Thursday, April 1, 2010

How To #2 - How to Master Descriptive Writing

How To #2 - How to Master Descriptive Writing
Essentially, a descriptive piece of writing uses words in fresh ways!
There is an element of surprise.
But avoid over-using descriptive words in one paragraph!
Overkill is cumbersome, even nauseating!
Here are some examples of descriptive expressions from
The Great Fire – Shirley Hazzard – (Winner of the Miles Franklin Award), Virago 2003

p.4 climate of family life

p.14 the fallen scraps of war
A crumpled linen man, a crumpled cast of a man.

p.19 the day dying in the wet window.

p.20 the gramophone bawling.

p.22 crystal morning

p.24 shabby darkness

p.65 Peter Exley looked down the green mountain to the town scribbled along the shore:

p.66 The July air was a blanket, summer weight.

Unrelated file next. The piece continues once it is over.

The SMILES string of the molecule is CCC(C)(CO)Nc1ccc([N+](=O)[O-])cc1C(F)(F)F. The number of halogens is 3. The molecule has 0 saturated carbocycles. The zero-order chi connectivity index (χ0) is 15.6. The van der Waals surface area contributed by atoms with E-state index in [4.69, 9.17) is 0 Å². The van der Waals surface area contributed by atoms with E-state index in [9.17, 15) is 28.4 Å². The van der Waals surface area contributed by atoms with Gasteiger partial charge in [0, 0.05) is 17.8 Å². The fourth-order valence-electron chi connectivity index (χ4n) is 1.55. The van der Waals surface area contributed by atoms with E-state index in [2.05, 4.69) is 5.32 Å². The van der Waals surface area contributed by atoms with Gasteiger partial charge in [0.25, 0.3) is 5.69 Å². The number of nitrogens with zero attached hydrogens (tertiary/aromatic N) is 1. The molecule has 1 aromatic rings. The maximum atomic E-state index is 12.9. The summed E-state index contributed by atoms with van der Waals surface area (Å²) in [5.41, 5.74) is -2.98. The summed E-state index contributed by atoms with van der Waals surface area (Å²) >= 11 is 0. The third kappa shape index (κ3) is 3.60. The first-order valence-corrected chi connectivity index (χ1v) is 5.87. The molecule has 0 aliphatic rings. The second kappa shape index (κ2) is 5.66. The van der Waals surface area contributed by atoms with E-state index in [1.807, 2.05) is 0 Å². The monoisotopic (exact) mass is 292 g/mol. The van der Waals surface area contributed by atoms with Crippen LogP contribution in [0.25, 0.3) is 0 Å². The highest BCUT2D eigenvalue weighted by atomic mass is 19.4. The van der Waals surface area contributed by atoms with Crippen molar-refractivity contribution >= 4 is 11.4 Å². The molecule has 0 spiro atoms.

p.67 The mirror, unreflecting, was like the draped pelt of some desiccated leopard.

p.104 oblique view of the sea

p.109 Indoor light was shrouded by elderly curtains.

p.114 the long orange afternoon

p.118 Only when the Equator had been crossed did he feel safe. There was Colombo now, and Bombay, Aden, Port Said: all the sacred places of pilgrimage, the stations of the Australian cross.

p.120 The Hong Kong evening, its air like broth, was charged with Asia’s unapologetic smells.

p.123 His father had, at most, tinkered with the parental role, taking it up sporadically like a neglected hobby and allowing it to lapse.

p.127 The wind that shook the car was fierce enough to be blowing islands along a steel horizon, as clouds across rough water.

p.131 They ordered cheese omelettes and disinfected salads, which came with brittle, noisy triangles of toast.

p.136 The city appeared to sway on its own silt.


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